Monday's Ex-Dividends To Watch: CSQ, WRB, GLNG

Editor's Note: Any reference to TheStreet Ratings and its underlying recommendation does not reflect the opinion of TheStreet, Inc. or any of its contributors including Jim Cramer or Stephanie Link.

Monday, Monday, September 08, 2014, 40 U.S. common stocks are scheduled to go ex-dividend. The dividend yields on these stocks range from 0.1% to 8.7%. All of these stocks can be found on our stocks going ex-dividend section of our dividend calendar.

Highlighted Stocks Going Ex-Dividend Monday:

Calamos Strategic Total Return Fund

Owners of Calamos Strategic Total Return Fund (NASDAQ: CSQ) shares, as of market close today, will be eligible for a dividend of 8 cents per share. At a price of $12.06 as of 9:46 a.m. ET, the dividend yield is 8.2%.

The average volume for Calamos Strategic Total Return Fund has been 350,800 shares per day over the past 30 days. Calamos Strategic Total Return Fund has a market cap of $1.9 billion and is part of the financial services industry. Shares are up 10.9% year-to-date as of the close of trading on Thursday.

STOCKS TO BUY: TheStreet Quant Ratings has identified a handful of stocks that can potentially TRIPLE in the next 12 months. Learn more.

The company has a P/E ratio of 13.57.

WR Berkley

Owners of WR Berkley (NYSE: WRB) shares, as of market close today, will be eligible for a dividend of 11 cents per share. At a price of $48.25 as of 9:46 a.m. ET, the dividend yield is 0.9%.

The average volume for WR Berkley has been 484,000 shares per day over the past 30 days. WR Berkley has a market cap of $6.1 billion and is part of the insurance industry. Shares are up 11.4% year-to-date as of the close of trading on Thursday.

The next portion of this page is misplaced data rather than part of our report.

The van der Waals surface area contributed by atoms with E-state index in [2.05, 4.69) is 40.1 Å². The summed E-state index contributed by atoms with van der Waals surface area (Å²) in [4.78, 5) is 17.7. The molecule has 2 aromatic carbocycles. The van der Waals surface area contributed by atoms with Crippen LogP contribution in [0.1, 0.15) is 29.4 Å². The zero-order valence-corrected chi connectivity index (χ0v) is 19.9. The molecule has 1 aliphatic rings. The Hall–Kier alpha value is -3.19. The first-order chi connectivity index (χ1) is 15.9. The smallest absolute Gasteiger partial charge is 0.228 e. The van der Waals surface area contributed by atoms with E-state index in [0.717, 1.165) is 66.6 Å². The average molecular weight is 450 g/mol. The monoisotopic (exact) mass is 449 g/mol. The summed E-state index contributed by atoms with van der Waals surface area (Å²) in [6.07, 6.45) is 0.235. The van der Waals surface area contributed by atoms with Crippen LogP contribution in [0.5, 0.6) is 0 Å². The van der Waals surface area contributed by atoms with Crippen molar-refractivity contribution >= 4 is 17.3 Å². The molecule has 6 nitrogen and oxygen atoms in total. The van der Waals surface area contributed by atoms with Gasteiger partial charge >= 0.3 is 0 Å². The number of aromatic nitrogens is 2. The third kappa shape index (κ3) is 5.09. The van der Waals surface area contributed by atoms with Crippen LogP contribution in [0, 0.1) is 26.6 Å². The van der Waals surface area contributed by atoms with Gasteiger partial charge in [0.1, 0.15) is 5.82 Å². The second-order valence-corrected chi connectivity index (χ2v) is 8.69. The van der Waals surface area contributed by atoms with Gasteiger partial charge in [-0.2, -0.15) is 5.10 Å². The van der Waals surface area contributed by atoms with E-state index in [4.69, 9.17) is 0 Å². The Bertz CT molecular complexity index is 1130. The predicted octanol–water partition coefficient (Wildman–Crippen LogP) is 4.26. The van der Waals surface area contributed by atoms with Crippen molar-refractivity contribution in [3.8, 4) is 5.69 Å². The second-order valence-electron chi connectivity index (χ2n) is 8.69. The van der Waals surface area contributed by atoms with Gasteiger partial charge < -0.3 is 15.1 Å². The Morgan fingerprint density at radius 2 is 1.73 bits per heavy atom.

STOCKS TO BUY: TheStreet Quant Ratings has identified a handful of stocks that can potentially TRIPLE in the next 12 months. Learn more.

W. R. Berkley Corporation, an insurance holding company, operates as commercial lines writers primarily in the United States. The company operates in three segments: Insurance-Domestic, Insurance-International, and Reinsurance-Global. The company has a P/E ratio of 10.71.

TheStreet Ratings rates WR Berkley as a buy. The company's strengths can be seen in multiple areas, such as its compelling growth in net income, revenue growth, increase in stock price during the past year, notable return on equity and largely solid financial position with reasonable debt levels by most measures. We feel these strengths outweigh the fact that the company shows weak operating cash flow. You can view the full WR Berkley Ratings Report now.

Golar LNG

Owners of Golar LNG (NASDAQ: GLNG) shares, as of market close today, will be eligible for a dividend of 45 cents per share. At a price of $58.61 as of 9:46 a.m. ET, the dividend yield is 2.9%.

The average volume for Golar LNG has been 1.1 million shares per day over the past 30 days. Golar LNG has a market cap of $5.0 billion and is part of the transportation industry. Shares are up 66.3% year-to-date as of the close of trading on Thursday.

STOCKS TO BUY: TheStreet Quant Ratings has identified a handful of stocks that can potentially TRIPLE in the next 12 months. Learn more.